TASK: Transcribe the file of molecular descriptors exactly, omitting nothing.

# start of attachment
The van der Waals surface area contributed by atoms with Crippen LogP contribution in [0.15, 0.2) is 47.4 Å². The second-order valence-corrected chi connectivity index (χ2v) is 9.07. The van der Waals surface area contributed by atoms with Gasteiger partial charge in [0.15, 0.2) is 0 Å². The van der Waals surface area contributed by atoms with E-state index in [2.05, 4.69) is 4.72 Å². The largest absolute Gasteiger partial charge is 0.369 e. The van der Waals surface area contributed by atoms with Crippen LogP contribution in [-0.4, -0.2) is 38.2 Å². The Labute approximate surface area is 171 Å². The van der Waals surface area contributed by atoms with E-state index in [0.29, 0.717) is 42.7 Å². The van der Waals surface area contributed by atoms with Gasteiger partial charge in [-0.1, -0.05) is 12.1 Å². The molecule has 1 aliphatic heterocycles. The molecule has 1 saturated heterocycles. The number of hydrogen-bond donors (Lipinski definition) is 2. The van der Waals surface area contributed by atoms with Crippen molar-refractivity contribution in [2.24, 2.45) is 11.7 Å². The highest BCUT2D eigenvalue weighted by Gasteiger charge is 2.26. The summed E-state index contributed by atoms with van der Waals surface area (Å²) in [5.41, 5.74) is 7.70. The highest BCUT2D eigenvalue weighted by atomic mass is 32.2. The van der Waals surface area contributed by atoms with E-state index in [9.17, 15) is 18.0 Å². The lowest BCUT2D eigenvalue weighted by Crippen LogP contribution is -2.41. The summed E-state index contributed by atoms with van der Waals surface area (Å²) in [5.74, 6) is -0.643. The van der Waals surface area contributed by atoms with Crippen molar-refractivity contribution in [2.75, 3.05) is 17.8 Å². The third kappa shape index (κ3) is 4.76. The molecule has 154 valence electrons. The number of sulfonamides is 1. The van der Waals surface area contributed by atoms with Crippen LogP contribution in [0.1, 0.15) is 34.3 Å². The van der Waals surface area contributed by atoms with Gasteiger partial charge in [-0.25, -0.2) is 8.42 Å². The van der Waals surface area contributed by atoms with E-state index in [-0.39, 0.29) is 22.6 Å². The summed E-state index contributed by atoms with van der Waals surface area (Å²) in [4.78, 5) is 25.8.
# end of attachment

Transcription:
The van der Waals surface area contributed by atoms with Crippen LogP contribution in [0.15, 0.2) is 47.4 Å². The second-order valence-corrected chi connectivity index (χ2v) is 9.07. The van der Waals surface area contributed by atoms with Gasteiger partial charge in [0.15, 0.2) is 0 Å². The van der Waals surface area contributed by atoms with E-state index in [2.05, 4.69) is 4.72 Å². The largest absolute Gasteiger partial charge is 0.369 e. The van der Waals surface area contributed by atoms with Crippen LogP contribution in [-0.4, -0.2) is 38.2 Å². The Labute approximate surface area is 171 Å². The van der Waals surface area contributed by atoms with E-state index in [0.29, 0.717) is 42.7 Å². The van der Waals surface area contributed by atoms with Gasteiger partial charge in [-0.1, -0.05) is 12.1 Å². The molecule has 1 aliphatic heterocycles. The molecule has 1 saturated heterocycles. The number of hydrogen-bond donors (Lipinski definition) is 2. The van der Waals surface area contributed by atoms with Crippen molar-refractivity contribution in [2.24, 2.45) is 11.7 Å². The highest BCUT2D eigenvalue weighted by Gasteiger charge is 2.26. The summed E-state index contributed by atoms with van der Waals surface area (Å²) in [5.41, 5.74) is 7.70. The highest BCUT2D eigenvalue weighted by atomic mass is 32.2. The van der Waals surface area contributed by atoms with E-state index in [9.17, 15) is 18.0 Å². The lowest BCUT2D eigenvalue weighted by Crippen LogP contribution is -2.41. The summed E-state index contributed by atoms with van der Waals surface area (Å²) in [5.74, 6) is -0.643. The van der Waals surface area contributed by atoms with Crippen molar-refractivity contribution in [2.75, 3.05) is 17.8 Å². The third kappa shape index (κ3) is 4.76. The molecule has 154 valence electrons. The number of sulfonamides is 1. The van der Waals surface area contributed by atoms with Crippen LogP contribution in [0.1, 0.15) is 34.3 Å². The van der Waals surface area contributed by atoms with Gasteiger partial charge in [-0.25, -0.2) is 8.42 Å². The van der Waals surface area contributed by atoms with E-state index in [-0.39, 0.29) is 22.6 Å². The summed E-state index contributed by atoms with van der Waals surface area (Å²) in [4.78, 5) is 25.8.